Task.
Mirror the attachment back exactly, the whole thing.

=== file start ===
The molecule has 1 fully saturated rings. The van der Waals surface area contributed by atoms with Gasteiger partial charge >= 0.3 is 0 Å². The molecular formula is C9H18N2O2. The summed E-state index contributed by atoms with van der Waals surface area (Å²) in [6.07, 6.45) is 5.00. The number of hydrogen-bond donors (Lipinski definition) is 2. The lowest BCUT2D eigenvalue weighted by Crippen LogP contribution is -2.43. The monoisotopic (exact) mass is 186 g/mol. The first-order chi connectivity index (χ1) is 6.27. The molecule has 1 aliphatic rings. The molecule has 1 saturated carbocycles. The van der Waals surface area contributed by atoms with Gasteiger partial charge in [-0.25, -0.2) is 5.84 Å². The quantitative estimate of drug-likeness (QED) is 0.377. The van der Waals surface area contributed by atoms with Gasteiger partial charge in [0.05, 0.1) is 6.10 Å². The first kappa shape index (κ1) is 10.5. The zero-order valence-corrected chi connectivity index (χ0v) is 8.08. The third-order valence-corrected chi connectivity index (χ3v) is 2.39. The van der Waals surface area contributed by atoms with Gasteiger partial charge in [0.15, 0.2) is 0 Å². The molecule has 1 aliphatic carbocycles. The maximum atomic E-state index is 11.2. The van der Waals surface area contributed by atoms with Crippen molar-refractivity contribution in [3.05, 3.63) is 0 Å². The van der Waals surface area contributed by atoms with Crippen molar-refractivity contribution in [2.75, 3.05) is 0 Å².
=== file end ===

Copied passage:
The molecule has 1 fully saturated rings. The van der Waals surface area contributed by atoms with Gasteiger partial charge >= 0.3 is 0 Å². The molecular formula is C9H18N2O2. The summed E-state index contributed by atoms with van der Waals surface area (Å²) in [6.07, 6.45) is 5.00. The number of hydrogen-bond donors (Lipinski definition) is 2. The lowest BCUT2D eigenvalue weighted by Crippen LogP contribution is -2.43. The monoisotopic (exact) mass is 186 g/mol. The first-order chi connectivity index (χ1) is 6.27. The molecule has 1 aliphatic rings. The molecule has 1 saturated carbocycles. The van der Waals surface area contributed by atoms with Gasteiger partial charge in [-0.25, -0.2) is 5.84 Å². The quantitative estimate of drug-likeness (QED) is 0.377. The van der Waals surface area contributed by atoms with Gasteiger partial charge in [0.05, 0.1) is 6.10 Å². The first kappa shape index (κ1) is 10.5. The zero-order valence-corrected chi connectivity index (χ0v) is 8.08. The third-order valence-corrected chi connectivity index (χ3v) is 2.39. The van der Waals surface area contributed by atoms with Gasteiger partial charge in [0.15, 0.2) is 0 Å². The molecule has 1 aliphatic carbocycles. The maximum atomic E-state index is 11.2. The van der Waals surface area contributed by atoms with Crippen molar-refractivity contribution in [3.05, 3.63) is 0 Å². The van der Waals surface area contributed by atoms with Crippen molar-refractivity contribution in [2.75, 3.05) is 0 Å².